1. Alirio de Jesus Pedraza Becerra: Pedraza, a lawyer with the Committee of Solidarity with Political Prisoners (Comité de Solidaridad con Presos Políticos, CSPP), was “disappeared” by eight heavily armed men on July 4, 1990. His whereabouts have never been determined. At the time, he was representing the family members of scores of peasants killed when the Luciano D”Eluyart Battalion opened fire on a protest march in 1988 in Llano Caliente, Santander. We are not aware of any arrests in this case.

2. Blanca Cecilia Valero de Durán, CREDHOS: This human rights defender belonging to the Regional Human Rights Committee for the Defence of Human Rights (Comité Regional para la Defensa de los Derechos Humanos, CREDHOS) was shot and killed on January 29, 1992 in Barrancabemeja, Santander. The then Colonel Rodrigo Quiñónes Cárdenas, director of intelligence for Colombian Navy Intelligence Network 7, was believed responsible for her murder and scores of other political killings by government investigators. Nevertheless, Quiñónes was acquitted by a military tribunal, although the Fiscalía named him as the “unequivocal” intellectual author. He remains on active duty. Two people were convicted in the killing.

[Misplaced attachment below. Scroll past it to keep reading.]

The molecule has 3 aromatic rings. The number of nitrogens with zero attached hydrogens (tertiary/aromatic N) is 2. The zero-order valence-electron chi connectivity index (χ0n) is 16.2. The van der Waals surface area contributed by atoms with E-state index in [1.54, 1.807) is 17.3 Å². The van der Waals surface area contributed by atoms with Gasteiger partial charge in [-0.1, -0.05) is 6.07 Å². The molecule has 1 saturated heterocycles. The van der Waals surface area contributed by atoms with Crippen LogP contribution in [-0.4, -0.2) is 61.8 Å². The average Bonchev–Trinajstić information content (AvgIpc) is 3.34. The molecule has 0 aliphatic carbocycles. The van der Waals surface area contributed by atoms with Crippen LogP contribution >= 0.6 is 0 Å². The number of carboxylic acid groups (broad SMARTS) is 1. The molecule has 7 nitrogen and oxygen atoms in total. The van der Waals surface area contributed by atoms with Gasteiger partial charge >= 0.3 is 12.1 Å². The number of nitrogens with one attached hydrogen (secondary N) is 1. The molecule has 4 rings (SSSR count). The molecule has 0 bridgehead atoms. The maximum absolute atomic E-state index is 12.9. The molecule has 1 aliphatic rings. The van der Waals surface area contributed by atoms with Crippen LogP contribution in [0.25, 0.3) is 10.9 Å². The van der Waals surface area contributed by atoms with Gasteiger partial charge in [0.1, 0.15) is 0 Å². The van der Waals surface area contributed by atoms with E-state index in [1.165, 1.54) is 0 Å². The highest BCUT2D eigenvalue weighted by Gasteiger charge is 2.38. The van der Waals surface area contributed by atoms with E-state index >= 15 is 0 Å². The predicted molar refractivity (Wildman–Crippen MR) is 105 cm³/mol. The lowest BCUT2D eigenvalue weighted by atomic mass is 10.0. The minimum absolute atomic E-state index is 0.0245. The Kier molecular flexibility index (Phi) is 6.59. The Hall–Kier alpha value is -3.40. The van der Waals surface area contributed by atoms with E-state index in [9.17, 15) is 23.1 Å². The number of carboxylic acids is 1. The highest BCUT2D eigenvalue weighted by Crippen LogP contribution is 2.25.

3. Oscar Elías López, CRIC: This human rights lawyer had been advising the Indigenous Regional Council of Cauca, (Consejo Regional Indígena del Cauca, CRIC). He was killed in Santander de Quilchao by heavily armed men on May 29, 1992.

4. Julio Cesar Berrio, CREDHOS: He was a security guard employed by CREDHOS, also involved in a CREDHOS investigation. He was shot dead on June 28, 1992, allegedly by men working for Navy Intelligence Director Colonel Quiñónes.

5. Ligia Patricia Cortez Colmenares, CREDHOS: Cortez, an investigator with CREDHOS, was killed on July 30,1992, alongside several Union members. We are not aware of any arrests in this case.